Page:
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Do The Orthodox Feel Adequately Supported By Other Jews After A Violent Attack?

Amid the mourning and sorrow in the aftermath of the attack on a kosher grocery store in Jersey City, some Jews felt something else: The sense that attacks on Orthodox Jews don’t garner as much sympathy from their non-Orthodox brethren.

While many Orthodox Jews expressed satisfaction with the shows of support and solidarity they’ve received after the attack on the JC Kosher Supermarket, a hub for the city’s growing Orthodox community, others wonder whether an empathy gap persists.

“The Orthodox are the Jews’ Jews,” said Rabbi Yaakov Menken, the managing director of the Coalition for Jewish Values, a group of Orthodox rabbis. “There’s definitely been all sorts of deprecating comments within the Jewish community about how Orthodox Jews bring it upon themselves. Which is exactly what non-Jews say about Jews in general.”

Many cite the wave of assaults on Orthodox Jews in Brooklyn, which they claim did not receive appropriate media coverage or governmental resources for months. One community member told the Forward in February that the lack of attention had made them feel “invisible.”

After the Jersey City shooting, Jewish organizations across the political and denominational spectrum issued statements of condemnation. The reaction appeared similar to the aftermath of attacks in Pittsburgh, which targeted a Conservative synagogue, and Poway, California, where the target was a Chabad house that was run by Orthodox rabbis but welcomed people of varying levels of observance.

Menken said that he didn’t see any distinction between Jewish groups’ reactions to the three events. However, he claimed that non-Orthodox Jews were slow to react to the wave of anti-Semitic assaults in Brooklyn – perhaps, he theorized, because the attacks couldn’t be blamed on white nationalists.

Rabbi Eli Cohen is the leader of the Crown Heights Jewish Community Council, an organization that represents Jews in a Brooklyn neighborhood with a large Orthodox population that has seen several beatings. He said that he was satisfied local non-Orthodox Jewish organizations’ responses to the attacks.

“We have seen tremendous support from the Federation, from ADL, from JCRC – the organizational response to Crown Heights has been amazing,” he said, adding that the major Reform temple Central Synagogue had sent a donation to help them install additional security measures.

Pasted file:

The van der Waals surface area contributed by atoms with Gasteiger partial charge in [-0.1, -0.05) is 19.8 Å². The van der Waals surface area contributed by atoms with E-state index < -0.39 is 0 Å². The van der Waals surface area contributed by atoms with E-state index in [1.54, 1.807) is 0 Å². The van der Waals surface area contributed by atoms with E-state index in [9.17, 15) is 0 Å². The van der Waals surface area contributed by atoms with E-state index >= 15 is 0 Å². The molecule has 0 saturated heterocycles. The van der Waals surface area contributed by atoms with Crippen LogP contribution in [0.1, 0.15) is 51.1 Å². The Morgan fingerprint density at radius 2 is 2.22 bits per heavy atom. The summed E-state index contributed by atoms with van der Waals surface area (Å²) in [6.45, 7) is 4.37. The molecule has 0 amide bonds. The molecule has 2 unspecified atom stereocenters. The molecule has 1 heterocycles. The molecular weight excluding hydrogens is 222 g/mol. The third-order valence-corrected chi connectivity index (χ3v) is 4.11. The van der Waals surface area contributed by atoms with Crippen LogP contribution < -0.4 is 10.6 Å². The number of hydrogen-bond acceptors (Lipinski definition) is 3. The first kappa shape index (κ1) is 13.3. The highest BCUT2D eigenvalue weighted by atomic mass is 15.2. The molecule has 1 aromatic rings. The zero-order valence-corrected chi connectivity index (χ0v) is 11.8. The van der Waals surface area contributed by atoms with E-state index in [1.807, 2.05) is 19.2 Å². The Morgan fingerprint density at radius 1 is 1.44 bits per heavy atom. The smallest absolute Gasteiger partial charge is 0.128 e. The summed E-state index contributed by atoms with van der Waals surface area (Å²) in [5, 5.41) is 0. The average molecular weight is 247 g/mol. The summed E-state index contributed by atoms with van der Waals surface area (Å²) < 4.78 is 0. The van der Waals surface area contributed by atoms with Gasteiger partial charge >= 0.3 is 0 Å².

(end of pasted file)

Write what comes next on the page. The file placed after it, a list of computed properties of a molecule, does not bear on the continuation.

He said he felt much more empathy from such groups than 25 years ago, when the Orthodox Jewish community felt “under siege” in the wake of the Crown Heights riots, among other factors.

Still, he said, he sometimes senses that some non-Orthodox Jews consider themselves distant from their religious brethren. “If a secular Jew says to me, ‘Condolences on what happened,’ I’m saying to myself, ‘That’s a very beautiful statement, but it sort of says that it happened to me and not him.’ It happened to all of us.”

Menken said that the politicization of anti-Semitism could be affecting people’s reactions. He pointed to the recent reaction to The New York Times’s erroneous report claiming that an executive order from President Trump would categorize “Jewish” as a nationality, which caused many on social media to worry that it was a harbinger for deportation. (In fact, the executive order reinforced the Obama and George W. Bush administrations’ recommendations that Jews should be protected in an anti-discrimination law that doesn’t specifically mention religion, and offered a definition of anti-Semitism to consider when adjudicating discrimination claims).

“I definitely do feel that some have politicized anti-Semitism to the extent that they can no longer be neutral about it and judge anti-Semitism in an apolitical fashion,” he said.

Besides, he added, even if Jews decide to make distinctions between themselves, “anti-Semites never do.”

Aiden Pink is the deputy news editor of the Forward. Contact him at or follow him on Twitter @aidenpink




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